• Advanced persistent threats (APTs): Determined attackers can bypass perimeter defenses by using sophisticated techniques, making it essential to monitor internal traffic for signs of compromise.
  • Insider threats: Perimeter defenses focus on external threats, leaving organizations vulnerable to insider threats—malicious or careless employees who have legitimate access to the network.
  • MITRE ATT&CK framework mapping: After the Initial access and execution phase, perimeter-based protection is blind to most activity, because attackers operate within the network, exploiting techniques detailed in the MITRE ATT&CK framework. Internal network monitoring is essential for recognizing these tactics, allowing security teams to respond effectively and prevent further advancement through the attack chain.

To address these limitations and create a more robust security posture, organizations must prioritize internal traffic monitoring. Here’s why this is crucial:

  • Early threat detection: Internal traffic monitoring can identify suspicious activities and anomalies within the network, allowing for early threat detection before significant damage occurs.
  • Lateral-movement detection: Detecting lateral movement within the network is possible only via internal traffic monitoring, allowing for swift containment and response to threats.
  • APT detection: Advanced persistent threats often go undetected by perimeter defenses. Internal traffic monitoring can identify unusual patterns of behavior that might indicate an APT attack.
  • Zero-day attack defense: By monitoring internal traffic, organizations can detect zero-day attacks that bypass perimeter defenses, helping them respond promptly.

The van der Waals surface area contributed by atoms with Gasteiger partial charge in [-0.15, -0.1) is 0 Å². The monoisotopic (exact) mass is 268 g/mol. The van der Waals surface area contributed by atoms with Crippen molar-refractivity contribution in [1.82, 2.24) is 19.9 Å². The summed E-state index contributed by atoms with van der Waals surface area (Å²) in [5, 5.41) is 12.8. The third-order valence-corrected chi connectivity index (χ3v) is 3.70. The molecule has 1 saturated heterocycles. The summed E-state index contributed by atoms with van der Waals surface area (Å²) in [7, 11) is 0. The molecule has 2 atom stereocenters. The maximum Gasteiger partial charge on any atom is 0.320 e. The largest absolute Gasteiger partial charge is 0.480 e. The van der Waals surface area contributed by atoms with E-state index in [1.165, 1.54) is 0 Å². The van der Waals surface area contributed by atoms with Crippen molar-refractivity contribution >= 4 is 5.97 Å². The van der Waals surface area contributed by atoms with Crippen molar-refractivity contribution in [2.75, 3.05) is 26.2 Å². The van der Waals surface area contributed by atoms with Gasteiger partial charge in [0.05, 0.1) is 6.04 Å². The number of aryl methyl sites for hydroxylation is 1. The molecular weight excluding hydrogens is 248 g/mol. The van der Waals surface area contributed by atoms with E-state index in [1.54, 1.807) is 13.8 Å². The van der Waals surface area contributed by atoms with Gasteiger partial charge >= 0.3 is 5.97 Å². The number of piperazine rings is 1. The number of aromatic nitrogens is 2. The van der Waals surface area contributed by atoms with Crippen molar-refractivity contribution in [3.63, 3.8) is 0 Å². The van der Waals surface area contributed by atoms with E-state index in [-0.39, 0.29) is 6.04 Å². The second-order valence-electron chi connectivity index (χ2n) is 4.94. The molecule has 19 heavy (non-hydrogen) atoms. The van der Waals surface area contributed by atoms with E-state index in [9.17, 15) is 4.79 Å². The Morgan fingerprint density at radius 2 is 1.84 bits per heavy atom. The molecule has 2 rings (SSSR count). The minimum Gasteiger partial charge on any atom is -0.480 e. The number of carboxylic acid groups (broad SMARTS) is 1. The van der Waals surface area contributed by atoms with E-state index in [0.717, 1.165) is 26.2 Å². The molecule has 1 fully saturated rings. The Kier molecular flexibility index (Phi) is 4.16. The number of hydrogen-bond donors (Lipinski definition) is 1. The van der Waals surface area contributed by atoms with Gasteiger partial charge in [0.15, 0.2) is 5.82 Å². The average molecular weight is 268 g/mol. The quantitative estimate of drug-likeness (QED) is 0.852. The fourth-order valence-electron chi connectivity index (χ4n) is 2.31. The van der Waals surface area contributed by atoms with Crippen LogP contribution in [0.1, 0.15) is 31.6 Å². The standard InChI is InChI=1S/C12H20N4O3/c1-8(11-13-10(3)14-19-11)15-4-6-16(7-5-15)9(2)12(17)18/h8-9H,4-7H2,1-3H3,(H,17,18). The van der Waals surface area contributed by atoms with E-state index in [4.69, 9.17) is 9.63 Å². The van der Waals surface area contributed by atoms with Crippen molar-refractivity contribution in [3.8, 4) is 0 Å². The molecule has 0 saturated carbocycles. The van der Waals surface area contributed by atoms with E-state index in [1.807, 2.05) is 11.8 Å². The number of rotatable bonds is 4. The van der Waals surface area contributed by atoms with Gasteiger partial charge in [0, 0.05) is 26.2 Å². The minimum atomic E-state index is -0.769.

• Insider threat mitigation: Monitoring internal traffic helps identify insider threats, enabling organizations to take proactive measures to prevent data breaches or other security incidents.


Omnis Cyber Intelligence (OCI) and Omnis CyberStream form a powerful cybersecurity platform for comprehensive, packet-based network visibility, threat detection, and response. With deep packet inspection (DPI) at its core, this solution not only provides unparalleled security visibility across the network perimeter (where it sees north-south traffic) but also can cost-effectively scale to provide visibility into the internal network (east-west traffic)—including multicloud and hybrid cloud—and detect known and emerging threats with precision. Combined with multidimensional threat analytics at the source of Omnis CyberStream packet capture—which includes known indicators of compromise (IOCs), detection of known vulnerable protocols, and behavioral analytics—the OCI solution can detect both known and unknown threats across your entire network environment. Seamless integration with security information and event management (SIEM); security orchestration, automation, and response (SOAR); and extended detection and response (XDR) tools enhance incident response, while OCI centralizes event management and historical analytics in a single user interface. In a world where cyberthreats and risks constantly evolve, OCI empowers organizations to protect their networks and data effectively, minimizing vulnerabilities and fortifying their security posture.

See how NETSCOUT network and security solutions can make a difference in your organization.